People are often skeptical of the claim that California generates more gaming revenue than Nevada, but then nod with understanding when they hear the components—California Lottery (aka the numbers racket) $3 billion, tribal casinos $8 billion, cardrooms $1+ billion and another $250 million from horseracing—over $12 billion total. In comparison, Nevada casinos generated $10.8 billion of gaming revenue in 2016.
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Traditionally, non-gaming amenities like food and beverage and hotel rooms were giveaways to attract gamblers to venues with the hope of capturing their gaming activity surrounding their visit. That all changed in 1989 when Steve Wynn opened the Mirage Resorts—the Strip’s first new resort in almost two decades—with a functioning volcano, white tigers and an over-the-top Polynesian motif. In the three decades since, gaming in Las Vegas has evolved beyond slots, craps and card games to a full recreational escape with world-class shows, dining, spa, nightclub and shopping activities. In fact, most of the growth in the gaming industry has come from non-gaming amenities such as these. For example, in 2016, MGM Resorts saw 75% of its revenue from non-gaming sources. Wynn Resorts boasts three (XS, Tryst, Surrender) of the top-grossing nightclubs in the United States, generating over $150 million per year in annual revenue.
While gaming has expanded in California over the last two decades, the non-gaming experience at casino resorts in the state has lagged that offered in Las Vegas. California casinos and cardrooms still generate most of their revenue from gaming activities and, although many have upgraded their facilities and offer dining and other spa/resort amenities, they still don’t offer the full complement of amenities offer by Las Vegas properties. For example, there are seven unique Cirque du Soleil shows in Las Vegas, yet none at California gaming resorts. Likewise, there are multiple world-class restaurants and retail shopping venues affiliated Las Vegas resorts; a world class chef has yet to connect with a California casino and the typical retail experience is limited to gift shops and outlet malls.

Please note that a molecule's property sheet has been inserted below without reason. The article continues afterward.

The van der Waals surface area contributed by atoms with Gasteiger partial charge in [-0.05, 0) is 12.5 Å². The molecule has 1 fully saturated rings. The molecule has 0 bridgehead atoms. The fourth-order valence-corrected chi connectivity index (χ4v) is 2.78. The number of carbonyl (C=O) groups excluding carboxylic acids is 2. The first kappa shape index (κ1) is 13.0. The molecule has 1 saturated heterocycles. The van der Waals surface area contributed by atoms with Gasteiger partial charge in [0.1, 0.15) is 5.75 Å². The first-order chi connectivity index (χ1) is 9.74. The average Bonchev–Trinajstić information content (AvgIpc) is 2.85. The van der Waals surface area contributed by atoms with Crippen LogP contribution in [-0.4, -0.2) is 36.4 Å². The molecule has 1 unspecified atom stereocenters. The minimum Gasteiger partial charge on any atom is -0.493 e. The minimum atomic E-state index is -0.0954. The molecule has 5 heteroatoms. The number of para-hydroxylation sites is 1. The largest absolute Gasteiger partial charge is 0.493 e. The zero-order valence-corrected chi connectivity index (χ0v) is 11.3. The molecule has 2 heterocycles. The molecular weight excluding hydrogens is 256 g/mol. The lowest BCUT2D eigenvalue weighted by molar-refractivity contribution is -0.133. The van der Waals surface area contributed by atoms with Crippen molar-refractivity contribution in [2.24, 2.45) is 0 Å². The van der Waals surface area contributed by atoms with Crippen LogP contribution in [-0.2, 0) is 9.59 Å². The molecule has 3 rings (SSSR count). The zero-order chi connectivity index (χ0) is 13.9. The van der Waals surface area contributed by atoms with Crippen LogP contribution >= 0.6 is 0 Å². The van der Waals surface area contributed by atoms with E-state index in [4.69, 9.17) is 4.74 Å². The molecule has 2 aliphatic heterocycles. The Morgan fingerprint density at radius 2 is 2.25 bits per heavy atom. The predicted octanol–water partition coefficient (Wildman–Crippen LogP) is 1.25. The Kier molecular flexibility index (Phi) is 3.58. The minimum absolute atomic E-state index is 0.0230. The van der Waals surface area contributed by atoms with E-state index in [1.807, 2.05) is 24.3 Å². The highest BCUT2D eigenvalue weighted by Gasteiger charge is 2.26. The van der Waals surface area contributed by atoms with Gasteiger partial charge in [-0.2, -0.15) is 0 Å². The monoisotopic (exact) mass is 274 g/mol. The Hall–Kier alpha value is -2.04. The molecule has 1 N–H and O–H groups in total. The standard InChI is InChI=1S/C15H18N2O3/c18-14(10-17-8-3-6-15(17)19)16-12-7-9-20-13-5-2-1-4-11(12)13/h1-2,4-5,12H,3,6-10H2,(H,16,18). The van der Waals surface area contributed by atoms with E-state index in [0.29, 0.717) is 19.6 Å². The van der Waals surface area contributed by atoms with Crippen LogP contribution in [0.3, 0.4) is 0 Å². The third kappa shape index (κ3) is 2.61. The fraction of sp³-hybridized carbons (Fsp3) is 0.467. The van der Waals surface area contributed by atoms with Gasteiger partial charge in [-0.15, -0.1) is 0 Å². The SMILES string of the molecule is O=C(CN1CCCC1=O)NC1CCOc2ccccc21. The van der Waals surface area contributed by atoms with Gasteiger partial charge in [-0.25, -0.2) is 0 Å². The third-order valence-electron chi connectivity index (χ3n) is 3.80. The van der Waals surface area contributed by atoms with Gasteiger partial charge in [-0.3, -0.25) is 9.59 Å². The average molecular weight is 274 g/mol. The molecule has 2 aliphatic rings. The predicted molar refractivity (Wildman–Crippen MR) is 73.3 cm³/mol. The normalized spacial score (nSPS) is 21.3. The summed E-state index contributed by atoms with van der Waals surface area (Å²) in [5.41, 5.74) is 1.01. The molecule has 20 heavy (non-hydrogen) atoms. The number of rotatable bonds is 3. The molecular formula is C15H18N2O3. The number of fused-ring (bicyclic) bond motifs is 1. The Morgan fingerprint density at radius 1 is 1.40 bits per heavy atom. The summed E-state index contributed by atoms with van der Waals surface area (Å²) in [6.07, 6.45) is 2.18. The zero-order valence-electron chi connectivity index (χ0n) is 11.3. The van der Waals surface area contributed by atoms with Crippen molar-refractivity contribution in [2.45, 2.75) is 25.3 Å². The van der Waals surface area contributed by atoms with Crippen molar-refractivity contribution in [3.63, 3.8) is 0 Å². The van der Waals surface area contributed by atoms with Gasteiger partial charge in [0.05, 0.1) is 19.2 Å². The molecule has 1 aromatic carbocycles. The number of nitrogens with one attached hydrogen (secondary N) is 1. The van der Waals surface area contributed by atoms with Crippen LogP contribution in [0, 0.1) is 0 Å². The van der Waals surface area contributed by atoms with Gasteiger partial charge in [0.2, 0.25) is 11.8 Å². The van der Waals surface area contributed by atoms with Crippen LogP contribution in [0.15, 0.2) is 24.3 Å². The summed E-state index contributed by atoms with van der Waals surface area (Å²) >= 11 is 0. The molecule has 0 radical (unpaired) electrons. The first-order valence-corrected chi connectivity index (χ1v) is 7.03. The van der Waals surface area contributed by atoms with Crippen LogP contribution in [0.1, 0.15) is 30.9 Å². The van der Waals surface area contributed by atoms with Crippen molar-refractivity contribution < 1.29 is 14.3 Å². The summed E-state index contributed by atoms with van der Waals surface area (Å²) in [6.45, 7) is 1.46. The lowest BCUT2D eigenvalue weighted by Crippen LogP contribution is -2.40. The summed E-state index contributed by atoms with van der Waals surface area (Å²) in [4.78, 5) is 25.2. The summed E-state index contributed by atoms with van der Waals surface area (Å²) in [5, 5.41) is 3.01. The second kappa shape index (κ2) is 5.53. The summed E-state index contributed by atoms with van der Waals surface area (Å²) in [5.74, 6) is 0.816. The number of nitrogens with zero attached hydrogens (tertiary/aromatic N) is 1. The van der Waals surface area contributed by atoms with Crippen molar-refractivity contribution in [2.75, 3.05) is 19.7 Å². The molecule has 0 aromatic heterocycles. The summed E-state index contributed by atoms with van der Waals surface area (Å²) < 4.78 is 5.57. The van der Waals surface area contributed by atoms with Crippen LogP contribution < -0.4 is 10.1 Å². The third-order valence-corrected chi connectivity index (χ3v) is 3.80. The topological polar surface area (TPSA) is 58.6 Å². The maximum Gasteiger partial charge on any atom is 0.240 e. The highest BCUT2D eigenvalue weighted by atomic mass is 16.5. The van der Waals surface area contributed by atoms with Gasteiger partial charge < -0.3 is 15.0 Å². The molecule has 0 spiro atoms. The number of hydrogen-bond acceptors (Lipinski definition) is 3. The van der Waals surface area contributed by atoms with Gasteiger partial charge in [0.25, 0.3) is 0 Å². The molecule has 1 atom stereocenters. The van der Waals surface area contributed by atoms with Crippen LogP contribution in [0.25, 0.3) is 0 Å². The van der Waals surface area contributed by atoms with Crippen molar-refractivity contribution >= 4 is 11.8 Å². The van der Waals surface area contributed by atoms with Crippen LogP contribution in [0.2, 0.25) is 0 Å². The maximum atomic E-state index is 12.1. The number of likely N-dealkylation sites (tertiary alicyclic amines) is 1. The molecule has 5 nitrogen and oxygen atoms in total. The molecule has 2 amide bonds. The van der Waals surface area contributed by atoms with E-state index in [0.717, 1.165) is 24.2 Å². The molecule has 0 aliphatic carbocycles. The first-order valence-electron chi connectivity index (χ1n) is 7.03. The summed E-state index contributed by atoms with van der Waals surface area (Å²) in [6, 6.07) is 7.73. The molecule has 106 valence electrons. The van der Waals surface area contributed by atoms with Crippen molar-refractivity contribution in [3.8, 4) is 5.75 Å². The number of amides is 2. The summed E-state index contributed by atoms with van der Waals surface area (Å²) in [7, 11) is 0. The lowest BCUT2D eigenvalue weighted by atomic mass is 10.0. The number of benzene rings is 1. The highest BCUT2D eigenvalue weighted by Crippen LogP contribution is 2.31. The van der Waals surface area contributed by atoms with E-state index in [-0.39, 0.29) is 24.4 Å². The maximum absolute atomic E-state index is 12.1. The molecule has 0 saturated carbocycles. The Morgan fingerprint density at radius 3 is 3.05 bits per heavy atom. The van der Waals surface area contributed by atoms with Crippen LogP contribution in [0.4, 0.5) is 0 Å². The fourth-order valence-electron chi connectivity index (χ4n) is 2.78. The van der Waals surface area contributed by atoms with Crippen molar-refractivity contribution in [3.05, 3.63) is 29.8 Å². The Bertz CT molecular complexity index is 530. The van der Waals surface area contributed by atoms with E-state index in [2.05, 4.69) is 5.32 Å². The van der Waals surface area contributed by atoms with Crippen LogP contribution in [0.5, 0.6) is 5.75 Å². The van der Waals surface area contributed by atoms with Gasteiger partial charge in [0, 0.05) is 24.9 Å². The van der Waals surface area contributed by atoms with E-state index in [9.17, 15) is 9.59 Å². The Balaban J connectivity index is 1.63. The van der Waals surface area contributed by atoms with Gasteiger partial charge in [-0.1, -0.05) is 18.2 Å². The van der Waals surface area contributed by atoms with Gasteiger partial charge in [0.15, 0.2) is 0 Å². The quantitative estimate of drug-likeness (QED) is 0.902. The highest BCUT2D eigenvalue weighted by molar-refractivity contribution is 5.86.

There’s a reason why 43 million visitors attended Las Vegas in 2016—Sin City resorts invest in the amenities that guests demand. Given the proximity to California, it’s not surprising that residents of the Golden State make up the largest percentage of out-of-town visitors to Nevada. In 2016, over 20% of those guests arrive from a California point of origin;11 almost 45,000 cars a day cross the California-Nevada state line on US Route 15 at Primm Valley Casino Resorts. It follows that there’s a huge opportunity for California casino resorts to retain those 8 million casino patrons (and their spending) by adding the non-gaming amenities enjoyed at Las Vegas resorts. At some point, expect California gaming operators to wake up and realize that they’ll have broader appeal (and higher revenue) if they offer a complete recreational experience to today’s gaming patrons.
About the author
Kyle Kirkland is the current president of the California Gaming Association, the 501(c)(6) non-profit trade association that represents California cardrooms. Mr. Kirkland is President and General Manager of Club One Casino, a 51-table cardroom in Fresno and holds the same positions for two smaller cardrooms. Mr. Kirkland’s background includes work in the consulting, finance, music and gaming industries, and he has served on the boards of several public companies. Mr. Kirkland holds an A.B. degree from Harvard College magna cum laude in Economics and an MBA degree from the Graduate School of Business at Stanford University. He can be contacted at firstname.lastname@example.org.